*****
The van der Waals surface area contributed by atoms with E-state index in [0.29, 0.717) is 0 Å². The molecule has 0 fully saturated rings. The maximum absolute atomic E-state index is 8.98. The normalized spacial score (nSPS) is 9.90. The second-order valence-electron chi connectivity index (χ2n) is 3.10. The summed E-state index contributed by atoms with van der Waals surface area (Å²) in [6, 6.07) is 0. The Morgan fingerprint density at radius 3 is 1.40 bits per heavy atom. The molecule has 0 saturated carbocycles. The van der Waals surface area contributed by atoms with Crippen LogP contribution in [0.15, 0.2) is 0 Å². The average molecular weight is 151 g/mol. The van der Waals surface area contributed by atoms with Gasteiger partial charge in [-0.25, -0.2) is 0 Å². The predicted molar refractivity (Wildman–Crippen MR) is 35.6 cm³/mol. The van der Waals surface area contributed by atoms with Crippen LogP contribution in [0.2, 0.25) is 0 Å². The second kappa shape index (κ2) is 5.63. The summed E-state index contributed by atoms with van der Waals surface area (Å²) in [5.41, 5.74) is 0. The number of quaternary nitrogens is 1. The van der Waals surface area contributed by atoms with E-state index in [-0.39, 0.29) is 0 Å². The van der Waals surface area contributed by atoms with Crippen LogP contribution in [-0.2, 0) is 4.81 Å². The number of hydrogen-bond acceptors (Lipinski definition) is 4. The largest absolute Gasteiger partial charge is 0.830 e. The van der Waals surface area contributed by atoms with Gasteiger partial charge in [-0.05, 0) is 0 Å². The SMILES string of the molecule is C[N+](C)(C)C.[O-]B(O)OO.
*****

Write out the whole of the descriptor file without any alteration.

The van der Waals surface area contributed by atoms with E-state index in [0.29, 0.717) is 0 Å². The molecule has 0 fully saturated rings. The maximum absolute atomic E-state index is 8.98. The normalized spacial score (nSPS) is 9.90. The second-order valence-electron chi connectivity index (χ2n) is 3.10. The summed E-state index contributed by atoms with van der Waals surface area (Å²) in [6, 6.07) is 0. The Morgan fingerprint density at radius 3 is 1.40 bits per heavy atom. The molecule has 0 saturated carbocycles. The van der Waals surface area contributed by atoms with Crippen LogP contribution in [0.15, 0.2) is 0 Å². The average molecular weight is 151 g/mol. The van der Waals surface area contributed by atoms with Gasteiger partial charge in [-0.25, -0.2) is 0 Å². The predicted molar refractivity (Wildman–Crippen MR) is 35.6 cm³/mol. The van der Waals surface area contributed by atoms with Crippen LogP contribution in [0.2, 0.25) is 0 Å². The second kappa shape index (κ2) is 5.63. The summed E-state index contributed by atoms with van der Waals surface area (Å²) in [5.41, 5.74) is 0. The number of quaternary nitrogens is 1. The van der Waals surface area contributed by atoms with E-state index in [-0.39, 0.29) is 0 Å². The van der Waals surface area contributed by atoms with Crippen LogP contribution in [-0.2, 0) is 4.81 Å². The number of hydrogen-bond acceptors (Lipinski definition) is 4. The largest absolute Gasteiger partial charge is 0.830 e. The van der Waals surface area contributed by atoms with Gasteiger partial charge in [-0.05, 0) is 0 Å². The SMILES string of the molecule is C[N+](C)(C)C.[O-]B(O)OO.